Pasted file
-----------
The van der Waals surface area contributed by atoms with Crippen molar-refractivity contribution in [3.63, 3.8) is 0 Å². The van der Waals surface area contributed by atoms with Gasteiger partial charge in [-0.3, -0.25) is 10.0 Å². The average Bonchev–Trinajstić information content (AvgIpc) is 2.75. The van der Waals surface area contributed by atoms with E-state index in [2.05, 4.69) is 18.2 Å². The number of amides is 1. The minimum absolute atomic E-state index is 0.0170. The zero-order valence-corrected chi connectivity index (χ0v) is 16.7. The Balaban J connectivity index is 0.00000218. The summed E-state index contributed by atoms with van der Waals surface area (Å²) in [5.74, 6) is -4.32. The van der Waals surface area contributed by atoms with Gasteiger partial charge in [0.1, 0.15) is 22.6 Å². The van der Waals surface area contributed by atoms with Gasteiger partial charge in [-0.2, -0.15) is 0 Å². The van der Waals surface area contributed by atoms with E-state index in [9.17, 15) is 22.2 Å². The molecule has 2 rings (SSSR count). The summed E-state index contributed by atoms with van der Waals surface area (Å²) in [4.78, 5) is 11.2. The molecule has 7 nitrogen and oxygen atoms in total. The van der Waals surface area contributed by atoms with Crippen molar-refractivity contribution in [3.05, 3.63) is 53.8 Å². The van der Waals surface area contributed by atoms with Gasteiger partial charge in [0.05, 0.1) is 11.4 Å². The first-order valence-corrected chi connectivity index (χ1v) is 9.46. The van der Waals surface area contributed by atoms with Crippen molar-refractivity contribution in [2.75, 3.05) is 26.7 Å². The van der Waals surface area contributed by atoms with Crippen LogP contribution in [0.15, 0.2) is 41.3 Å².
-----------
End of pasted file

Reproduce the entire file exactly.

The van der Waals surface area contributed by atoms with Crippen molar-refractivity contribution in [3.63, 3.8) is 0 Å². The van der Waals surface area contributed by atoms with Gasteiger partial charge in [-0.3, -0.25) is 10.0 Å². The average Bonchev–Trinajstić information content (AvgIpc) is 2.75. The van der Waals surface area contributed by atoms with E-state index in [2.05, 4.69) is 18.2 Å². The number of amides is 1. The minimum absolute atomic E-state index is 0.0170. The zero-order valence-corrected chi connectivity index (χ0v) is 16.7. The Balaban J connectivity index is 0.00000218. The summed E-state index contributed by atoms with van der Waals surface area (Å²) in [5.74, 6) is -4.32. The van der Waals surface area contributed by atoms with Gasteiger partial charge in [0.1, 0.15) is 22.6 Å². The van der Waals surface area contributed by atoms with Gasteiger partial charge in [-0.2, -0.15) is 0 Å². The van der Waals surface area contributed by atoms with E-state index in [9.17, 15) is 22.2 Å². The molecule has 2 rings (SSSR count). The summed E-state index contributed by atoms with van der Waals surface area (Å²) in [4.78, 5) is 11.2. The molecule has 7 nitrogen and oxygen atoms in total. The van der Waals surface area contributed by atoms with Crippen molar-refractivity contribution in [3.05, 3.63) is 53.8 Å². The van der Waals surface area contributed by atoms with Gasteiger partial charge in [0.05, 0.1) is 11.4 Å². The first-order valence-corrected chi connectivity index (χ1v) is 9.46. The van der Waals surface area contributed by atoms with Crippen molar-refractivity contribution in [2.75, 3.05) is 26.7 Å². The van der Waals surface area contributed by atoms with Crippen LogP contribution in [0.15, 0.2) is 41.3 Å².